In the Bremen area in northern Germany, a “Hedwig” (lower Saxon: heet week) was an ancient Shrove Tuesday meal. On Shrove Tuesday, the top of a Hedwig was cut off and the Hedwig was filled with a tablespoon of hot butter and cinnamon-powder. The top was put back again and the Hedwig was served in a soup plate filled with hot milk or cream. Lastly, a tablespoon of cinnamon-sugar was mulled over the Hedwig, then eaten with a tablespoon. Today, a Hedwig is the sweet part of a Sunday breakfast in northern Germany.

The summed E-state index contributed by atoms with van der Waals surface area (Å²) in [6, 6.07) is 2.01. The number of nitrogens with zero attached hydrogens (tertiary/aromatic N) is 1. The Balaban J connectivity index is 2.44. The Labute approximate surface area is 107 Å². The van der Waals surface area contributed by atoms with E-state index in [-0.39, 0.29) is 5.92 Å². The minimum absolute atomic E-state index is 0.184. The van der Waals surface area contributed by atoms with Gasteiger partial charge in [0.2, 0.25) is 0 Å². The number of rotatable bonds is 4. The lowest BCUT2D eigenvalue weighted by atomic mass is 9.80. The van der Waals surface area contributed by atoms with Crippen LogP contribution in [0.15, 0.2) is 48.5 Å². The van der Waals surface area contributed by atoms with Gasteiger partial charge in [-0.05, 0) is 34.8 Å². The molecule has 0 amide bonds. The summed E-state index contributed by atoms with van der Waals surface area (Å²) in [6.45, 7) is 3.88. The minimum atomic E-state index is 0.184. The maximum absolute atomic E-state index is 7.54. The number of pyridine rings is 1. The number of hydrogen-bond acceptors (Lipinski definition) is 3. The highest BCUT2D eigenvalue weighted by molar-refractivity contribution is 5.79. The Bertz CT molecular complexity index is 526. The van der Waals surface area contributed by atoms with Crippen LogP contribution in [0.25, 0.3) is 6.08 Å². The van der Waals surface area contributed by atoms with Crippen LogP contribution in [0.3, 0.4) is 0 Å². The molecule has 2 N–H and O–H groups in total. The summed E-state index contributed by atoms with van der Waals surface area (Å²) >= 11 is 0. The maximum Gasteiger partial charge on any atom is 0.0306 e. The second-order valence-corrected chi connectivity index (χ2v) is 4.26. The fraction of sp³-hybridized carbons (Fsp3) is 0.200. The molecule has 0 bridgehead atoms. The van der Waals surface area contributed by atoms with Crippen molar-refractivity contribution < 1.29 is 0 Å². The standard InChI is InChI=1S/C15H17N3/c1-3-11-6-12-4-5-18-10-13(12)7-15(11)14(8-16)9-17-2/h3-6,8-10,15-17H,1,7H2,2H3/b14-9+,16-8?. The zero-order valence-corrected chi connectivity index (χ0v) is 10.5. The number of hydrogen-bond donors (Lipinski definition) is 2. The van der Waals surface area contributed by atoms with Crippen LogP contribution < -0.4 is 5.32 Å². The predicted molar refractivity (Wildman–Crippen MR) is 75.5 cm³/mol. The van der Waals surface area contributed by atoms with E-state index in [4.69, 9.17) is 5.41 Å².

In Frisia, the northern part of the Netherlands, there are “Hite wigge”. They are very close to the original hot cross bun and Bremen’s Hedwig. The Netherlands also has “krentenbollen”, which are similar but do not have the cross on top.